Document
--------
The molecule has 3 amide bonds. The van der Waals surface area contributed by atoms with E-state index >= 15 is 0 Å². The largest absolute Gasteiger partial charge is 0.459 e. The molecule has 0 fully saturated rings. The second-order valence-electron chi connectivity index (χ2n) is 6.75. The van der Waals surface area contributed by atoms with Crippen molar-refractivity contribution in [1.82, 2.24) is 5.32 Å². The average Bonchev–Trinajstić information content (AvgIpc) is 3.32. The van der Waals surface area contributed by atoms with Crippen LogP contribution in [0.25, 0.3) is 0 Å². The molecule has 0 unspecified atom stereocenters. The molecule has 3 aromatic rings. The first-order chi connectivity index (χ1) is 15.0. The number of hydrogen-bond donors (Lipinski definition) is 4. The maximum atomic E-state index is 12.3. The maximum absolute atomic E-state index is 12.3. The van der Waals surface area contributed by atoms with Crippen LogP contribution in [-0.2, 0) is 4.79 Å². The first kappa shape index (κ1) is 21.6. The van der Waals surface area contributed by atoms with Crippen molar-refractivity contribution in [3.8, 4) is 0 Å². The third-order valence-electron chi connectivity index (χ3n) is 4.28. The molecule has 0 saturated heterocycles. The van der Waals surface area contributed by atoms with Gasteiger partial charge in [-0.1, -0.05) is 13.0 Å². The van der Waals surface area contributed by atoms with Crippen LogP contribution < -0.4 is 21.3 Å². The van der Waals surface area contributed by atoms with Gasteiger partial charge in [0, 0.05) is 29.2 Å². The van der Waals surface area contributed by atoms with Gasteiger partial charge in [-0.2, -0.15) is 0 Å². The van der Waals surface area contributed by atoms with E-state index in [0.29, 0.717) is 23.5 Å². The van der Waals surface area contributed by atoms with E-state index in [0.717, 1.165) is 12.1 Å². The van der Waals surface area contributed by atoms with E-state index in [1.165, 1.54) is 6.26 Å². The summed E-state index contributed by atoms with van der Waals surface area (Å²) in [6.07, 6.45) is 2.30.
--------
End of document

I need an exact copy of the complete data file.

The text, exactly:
The molecule has 3 amide bonds. The van der Waals surface area contributed by atoms with E-state index >= 15 is 0 Å². The largest absolute Gasteiger partial charge is 0.459 e. The molecule has 0 fully saturated rings. The second-order valence-electron chi connectivity index (χ2n) is 6.75. The van der Waals surface area contributed by atoms with Crippen molar-refractivity contribution in [1.82, 2.24) is 5.32 Å². The average Bonchev–Trinajstić information content (AvgIpc) is 3.32. The van der Waals surface area contributed by atoms with Crippen LogP contribution in [0.25, 0.3) is 0 Å². The molecule has 0 unspecified atom stereocenters. The molecule has 3 aromatic rings. The first-order chi connectivity index (χ1) is 15.0. The number of hydrogen-bond donors (Lipinski definition) is 4. The maximum atomic E-state index is 12.3. The maximum absolute atomic E-state index is 12.3. The van der Waals surface area contributed by atoms with Crippen LogP contribution in [-0.2, 0) is 4.79 Å². The first kappa shape index (κ1) is 21.6. The van der Waals surface area contributed by atoms with Crippen molar-refractivity contribution in [3.8, 4) is 0 Å². The third-order valence-electron chi connectivity index (χ3n) is 4.28. The molecule has 0 saturated heterocycles. The van der Waals surface area contributed by atoms with Gasteiger partial charge in [-0.1, -0.05) is 13.0 Å². The van der Waals surface area contributed by atoms with Crippen LogP contribution < -0.4 is 21.3 Å². The van der Waals surface area contributed by atoms with Gasteiger partial charge in [0, 0.05) is 29.2 Å². The van der Waals surface area contributed by atoms with Gasteiger partial charge in [-0.2, -0.15) is 0 Å². The van der Waals surface area contributed by atoms with E-state index in [0.29, 0.717) is 23.5 Å². The van der Waals surface area contributed by atoms with E-state index in [0.717, 1.165) is 12.1 Å². The van der Waals surface area contributed by atoms with E-state index in [1.165, 1.54) is 6.26 Å². The summed E-state index contributed by atoms with van der Waals surface area (Å²) in [6.07, 6.45) is 2.30.